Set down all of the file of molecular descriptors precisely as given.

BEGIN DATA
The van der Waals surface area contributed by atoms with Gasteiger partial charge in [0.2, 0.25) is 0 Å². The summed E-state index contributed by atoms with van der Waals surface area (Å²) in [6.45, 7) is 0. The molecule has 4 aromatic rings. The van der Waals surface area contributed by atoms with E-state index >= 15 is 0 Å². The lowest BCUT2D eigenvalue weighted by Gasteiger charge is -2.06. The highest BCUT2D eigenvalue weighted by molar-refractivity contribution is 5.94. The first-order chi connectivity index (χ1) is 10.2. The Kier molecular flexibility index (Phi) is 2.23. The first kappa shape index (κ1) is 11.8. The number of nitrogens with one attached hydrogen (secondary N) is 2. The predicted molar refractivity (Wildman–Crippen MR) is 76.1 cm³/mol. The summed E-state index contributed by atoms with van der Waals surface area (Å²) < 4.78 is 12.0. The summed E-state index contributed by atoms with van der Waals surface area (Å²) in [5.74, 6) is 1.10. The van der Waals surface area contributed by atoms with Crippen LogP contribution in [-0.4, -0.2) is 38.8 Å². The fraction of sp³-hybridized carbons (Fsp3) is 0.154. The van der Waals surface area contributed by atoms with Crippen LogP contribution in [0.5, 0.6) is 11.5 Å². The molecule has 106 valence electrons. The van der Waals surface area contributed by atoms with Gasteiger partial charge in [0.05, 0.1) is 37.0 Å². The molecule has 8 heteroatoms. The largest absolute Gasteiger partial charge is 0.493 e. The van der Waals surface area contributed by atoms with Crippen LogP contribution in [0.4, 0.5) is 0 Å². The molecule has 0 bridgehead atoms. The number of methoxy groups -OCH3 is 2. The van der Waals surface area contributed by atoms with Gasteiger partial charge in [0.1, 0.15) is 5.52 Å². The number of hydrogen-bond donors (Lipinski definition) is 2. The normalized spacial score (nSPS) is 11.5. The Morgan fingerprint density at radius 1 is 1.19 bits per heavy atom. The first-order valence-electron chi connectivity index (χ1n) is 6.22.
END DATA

The van der Waals surface area contributed by atoms with Gasteiger partial charge in [0.2, 0.25) is 0 Å². The summed E-state index contributed by atoms with van der Waals surface area (Å²) in [6.45, 7) is 0. The molecule has 4 aromatic rings. The van der Waals surface area contributed by atoms with E-state index >= 15 is 0 Å². The lowest BCUT2D eigenvalue weighted by Gasteiger charge is -2.06. The highest BCUT2D eigenvalue weighted by molar-refractivity contribution is 5.94. The first-order chi connectivity index (χ1) is 10.2. The Kier molecular flexibility index (Phi) is 2.23. The first kappa shape index (κ1) is 11.8. The number of nitrogens with one attached hydrogen (secondary N) is 2. The predicted molar refractivity (Wildman–Crippen MR) is 76.1 cm³/mol. The summed E-state index contributed by atoms with van der Waals surface area (Å²) < 4.78 is 12.0. The summed E-state index contributed by atoms with van der Waals surface area (Å²) in [5.74, 6) is 1.10. The van der Waals surface area contributed by atoms with Crippen LogP contribution in [-0.4, -0.2) is 38.8 Å². The fraction of sp³-hybridized carbons (Fsp3) is 0.154. The van der Waals surface area contributed by atoms with Crippen LogP contribution in [0.5, 0.6) is 11.5 Å². The molecule has 106 valence electrons. The van der Waals surface area contributed by atoms with Gasteiger partial charge in [0.05, 0.1) is 37.0 Å². The molecule has 8 heteroatoms. The largest absolute Gasteiger partial charge is 0.493 e. The van der Waals surface area contributed by atoms with Crippen LogP contribution in [0.4, 0.5) is 0 Å². The molecule has 0 bridgehead atoms. The number of methoxy groups -OCH3 is 2. The van der Waals surface area contributed by atoms with Gasteiger partial charge in [0.1, 0.15) is 5.52 Å². The number of hydrogen-bond donors (Lipinski definition) is 2. The normalized spacial score (nSPS) is 11.5. The Morgan fingerprint density at radius 1 is 1.19 bits per heavy atom. The first-order valence-electron chi connectivity index (χ1n) is 6.22.